Nice Girls Don’t Get the Corner Office

overqualified

As a managing editor, a lot of interesting books cross my desk from authors soliciting their work, hoping for a byline. Sometimes a little crowd gathers in my office around mail time. Like last week, when I received the title “Nice Girls Still Don’t Get the Corner Office,” by Lois P. Frankel. The book caused a stir with a few coworkers who feel their niceness causes people to overlook them.

Boy do I understand! I look way younger and way sweeter than I actually am. How’s a nice girl supposed to get any respect? So I did the only natural thing you do in this situation: I started a “Nice Girls” book club. Each afternoon, we meet in my office for 10 minutes to share a chapter, talk about how to transform our “nice girl” image, and give each other some personal feedback.

What’s the opposite of a “nice girl,” you ask? If you’re thinking of a word that begins with a “w” and is followed by an itch, you’re half right. It’s a “winning woman.” A winning woman knows who she is, what she has to offer, and how to leverage her qualities. Last week, my book buddies and I took a quiz to assess our winning strengths and weaknesses. It came as no surprise that I scored lowest in marketing myself. I’ve always preferred listening. I was taught it is obnoxious to brag and that nice girls are sweet and quiet. So I’ve struggled to figure out the difference between bragging and confidently stating the facts about my value, skills, and accomplishments. I’m learning, but it’s uncomfortable. And on the really hard days, I will comfort myself with the knowledge that I scored highest on physical appearance/presentation: no one may know who I am, or what I am capable of, but at least I look fabulous!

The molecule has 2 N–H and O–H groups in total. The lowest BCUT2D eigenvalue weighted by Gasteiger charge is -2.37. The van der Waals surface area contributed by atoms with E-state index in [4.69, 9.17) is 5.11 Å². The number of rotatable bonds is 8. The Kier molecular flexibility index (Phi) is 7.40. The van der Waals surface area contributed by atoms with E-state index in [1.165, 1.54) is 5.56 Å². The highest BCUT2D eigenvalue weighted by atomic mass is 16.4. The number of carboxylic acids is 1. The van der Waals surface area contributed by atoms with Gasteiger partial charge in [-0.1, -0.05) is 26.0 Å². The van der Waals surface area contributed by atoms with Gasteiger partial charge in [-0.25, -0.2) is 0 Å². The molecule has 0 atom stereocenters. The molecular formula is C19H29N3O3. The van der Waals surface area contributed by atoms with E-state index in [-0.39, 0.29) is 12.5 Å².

I digress.

Maybe you’re thinking but you write about yourself all the time! True. But can I tell you a secret? Even that is uncomfortable. Yet I believe God gave me a gift and a calling. I’m not really looking for a corner office. But I don’t want to hide my qualities either.

So what’s step one in becoming a winning woman? Frankel encourages knowing your personal brand. What do you do? What do you like about it? Why are you good at it? Start by listing two or three tasks you’re good at and why you enjoy them. Then weave your answers into an elevator pitch.

Example

  1. I am good at listening; I enjoy learning about people and helping them meet their goals.
  2. I am good at writing; I like weaving facts into story form.
  3. I am good at meeting deadlines; I like having tangible goals with a beginning and end.

Pitch

I work for a business education nonprofit where I manager 13 annual publications geared toward training the next generation of business leaders. I love learning about our members and writing stories about their accomplishments that encourage and inspire our 250,000+ readership. Meeting deadlines for this many publications is a challenge, but I love the feeling of a job done well . . . and on time!

The next time you’re at a party or networking sessions and someone asks “What do you do?”, tell them and market your skills. You never know who’s listening, or what opportunities they hold.

What about you? Do you have a hard time tooting your own horn? Why or why not?

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